The McAndless Distinguished Chair was established with the help of a generous bequest from the late M. Thelma McAndless, a professor in the Department of English Language and Literature. The McAndless Scholar usually holds a one-semester appointment and is a nationally prominent figure in the arts or humanities.
2014 Daniel Johnston, Potter, North Carolina, English, and Thai ceramics traditions
Daniel Johnston is a prominent young member of a North Carolina hand made pottery tradition that goes back to the 18th century and continues to the present day. His reputation as an innovative and highly productive potter ranks with such internationally know potters and potteries as Mark Hewitt, Ben Owen III, and Jugtown Pottery. Johnston began working for local potteries when he was 16 years old and within two years he had produced more than 60,000 vessels. At 18 he began a four-year apprenticeship with Mark Hewitt (whose own training came from the Bernard Leach studio potter tradition via Leach's student and Hewitt's teacher Michael Cardew). During his time with Hewitt he also traveled to England where he worked with Clive Bowen for two months learning the English slipware tradition and gaining greater familiarity with the working methods and aesthetics of Bernard Leach, Michael Cardew, and Shoji Hamada, potters whose work he admired. With sponsorship from the Smithsonian Institute, he later went to the small village of Phon Bok, near the Mekong River in northeast Thailand where he spent three months working with native Thai potters learning a unique method of making large storage vessels. This distinctive procedure for making large vessels is perhaps the most noteworthy aspect of Johnston's work. With the exception of a few students to whom he has recently taught the technique, he is the only potter in the United States using this process. While at EMU in Winter 2014, Daniel will teach the Thai large vessel coiling technique to EMU ceramics and sculpture students, present lectures to students in the art department, interested members of the university community and members of the local ceramics community on the development of the North Carolina, English, and Thai ceramics traditions. He will also mount an exhibition of work produced by the artist and his students in one of the campus galleries or another suitable venue to be determined by the Art Department.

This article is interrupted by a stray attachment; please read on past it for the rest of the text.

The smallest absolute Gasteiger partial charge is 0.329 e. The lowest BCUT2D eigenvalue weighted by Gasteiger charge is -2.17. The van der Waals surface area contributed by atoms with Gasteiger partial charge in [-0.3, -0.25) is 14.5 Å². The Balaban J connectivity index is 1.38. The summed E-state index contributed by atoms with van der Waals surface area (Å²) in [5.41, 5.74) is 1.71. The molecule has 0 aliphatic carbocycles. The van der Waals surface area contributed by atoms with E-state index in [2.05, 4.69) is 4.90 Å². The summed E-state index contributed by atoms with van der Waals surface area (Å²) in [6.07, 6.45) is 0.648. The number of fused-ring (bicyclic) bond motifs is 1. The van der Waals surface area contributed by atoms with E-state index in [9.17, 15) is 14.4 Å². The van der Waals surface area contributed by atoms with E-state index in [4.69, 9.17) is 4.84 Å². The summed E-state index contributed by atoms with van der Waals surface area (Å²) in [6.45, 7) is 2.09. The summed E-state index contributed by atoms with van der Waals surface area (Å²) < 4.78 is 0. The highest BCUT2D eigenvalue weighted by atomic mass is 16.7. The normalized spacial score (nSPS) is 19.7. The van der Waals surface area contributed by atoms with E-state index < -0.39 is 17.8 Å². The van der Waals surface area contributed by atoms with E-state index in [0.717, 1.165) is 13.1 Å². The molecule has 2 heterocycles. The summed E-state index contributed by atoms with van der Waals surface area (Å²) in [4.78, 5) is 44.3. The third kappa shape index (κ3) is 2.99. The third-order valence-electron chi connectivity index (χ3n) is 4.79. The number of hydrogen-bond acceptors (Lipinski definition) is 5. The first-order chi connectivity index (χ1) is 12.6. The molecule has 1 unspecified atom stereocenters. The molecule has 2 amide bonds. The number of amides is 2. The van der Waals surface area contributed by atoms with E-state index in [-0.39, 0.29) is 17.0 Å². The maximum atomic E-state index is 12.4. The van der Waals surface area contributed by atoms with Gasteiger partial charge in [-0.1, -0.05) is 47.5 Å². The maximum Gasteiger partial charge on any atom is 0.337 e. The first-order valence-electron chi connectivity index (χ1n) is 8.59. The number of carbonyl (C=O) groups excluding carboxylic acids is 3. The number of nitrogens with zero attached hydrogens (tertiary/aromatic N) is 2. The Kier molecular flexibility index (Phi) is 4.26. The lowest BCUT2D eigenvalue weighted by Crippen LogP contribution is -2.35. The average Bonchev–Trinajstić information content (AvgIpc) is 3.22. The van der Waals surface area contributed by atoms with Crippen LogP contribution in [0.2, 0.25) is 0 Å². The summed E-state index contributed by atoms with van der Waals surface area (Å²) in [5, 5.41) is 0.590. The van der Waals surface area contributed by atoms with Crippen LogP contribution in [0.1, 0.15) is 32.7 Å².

2013 Laurie A. Finke, Professor, Kenyon College
2012 Evan Roth, Artist and Researcher based in Paris
2011 Mark Carnes, Professor, Barnard College
2010 Farzaneh Milani, Professor, University of Virginia
2009 Ali Mazrui, Professor, Binghamton University.
2008 Marshall Poe, Professor, University of Iowa
2007 N. Scott Hofmann, Professor, Cameron University